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Musculoskeletal symptoms among young male workers and associations with exposure to hand-arm vibration and ergonomic stressors.

Artikel i vetenskaplig tidskrift
Författare Jens Wahlström
Lage Burström
Mats Hagberg
Ronnie Lundström
Tohr Nilsson
Publicerad i International archives of occupational and environmental health
Volym 81
Nummer/häfte 5
Sidor 595-602
ISSN 0340-0131
Publiceringsår 2008
Publicerad vid Institutionen för medicin, avdelningen för samhällsmedicin och folkhälsa
Sidor 595-602
Språk en
Länkar dx.doi.org/10.1007/s00420-007-0250-...
Ämneskategorier Medicin och Hälsovetenskap

Sammanfattning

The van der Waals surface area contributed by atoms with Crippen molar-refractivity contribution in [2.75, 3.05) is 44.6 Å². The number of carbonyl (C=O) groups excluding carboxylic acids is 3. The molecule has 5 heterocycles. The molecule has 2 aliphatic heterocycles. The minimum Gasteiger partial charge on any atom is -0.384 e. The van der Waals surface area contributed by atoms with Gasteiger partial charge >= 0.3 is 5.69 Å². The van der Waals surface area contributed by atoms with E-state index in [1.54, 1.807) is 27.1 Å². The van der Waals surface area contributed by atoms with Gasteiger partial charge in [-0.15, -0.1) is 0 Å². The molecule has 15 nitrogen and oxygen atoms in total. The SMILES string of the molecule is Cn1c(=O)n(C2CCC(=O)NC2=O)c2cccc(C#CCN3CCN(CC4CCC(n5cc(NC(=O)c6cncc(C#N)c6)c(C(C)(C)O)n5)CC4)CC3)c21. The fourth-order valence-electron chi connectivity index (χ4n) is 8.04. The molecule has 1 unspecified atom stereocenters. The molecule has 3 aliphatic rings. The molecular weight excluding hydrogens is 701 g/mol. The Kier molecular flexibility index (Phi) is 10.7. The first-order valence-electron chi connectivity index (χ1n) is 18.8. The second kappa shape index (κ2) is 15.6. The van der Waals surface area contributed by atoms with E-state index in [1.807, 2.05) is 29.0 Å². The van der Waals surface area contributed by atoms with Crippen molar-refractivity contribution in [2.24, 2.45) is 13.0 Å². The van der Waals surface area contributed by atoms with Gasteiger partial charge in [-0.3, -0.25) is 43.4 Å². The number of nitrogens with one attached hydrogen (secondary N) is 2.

OBJECTIVE: The overall aim of this study was to explore the association between incident musculoskeletal symptoms in the neck and upper limbs and exposure to hand-arm vibration and ergonomic stressors. METHODS: The study has a prospective design and data at baseline and follow-up was assessed by self-administered questionnaires. The study population consisted of students that had graduated from vocational high schools in 2001-2003 in northern and western Sweden and a total of 586 men responded to both the baseline and follow-up questionnaires. The mean age was 20.7 (range 19-27) years, and the exposure information included questions regarding hand-arm vibration, postural stress, computer work, mental stress and perception of muscular tension. Musculoskeletal symptoms in the neck and upper limbs were assessed at baseline and at follow-up. RESULTS: Men who reported their daily vibration exposure duration (work and leisure) as more than 1 h at baseline had an increased risk of neck pain in the preceding 7 days at follow-up, when adjusting for all the other exposure variables (PR 3.29, 95% CI 1.02-14.9). Men with a calculated 8-h weighted vibration exposure level [A(8)] above 1.7 m/s(2) had an increased risk of developing neck pain in both the unadjusted and adjusted analyses compared to those with an exposure level below 0.5 m/s(2). CONCLUSION: Men who reported their daily vibration exposure duration (work and leisure) to be more than 1 h at baseline had an increased risk of neck pain for the preceding 7 days at follow-up. An increased prevalence of neck pain was also observed in individuals with a calculated 8-h frequency weighted vibration exposure level above 1.7 m/s(2) (calculated from data assessed at follow-up) compared to those with an exposure level below 0.5 m/s(2). The increased risks remained when adjusting for postural and mental stress; however the results could still be confounded by other ergonomic and physical load factors not adjusted for in the analyses.

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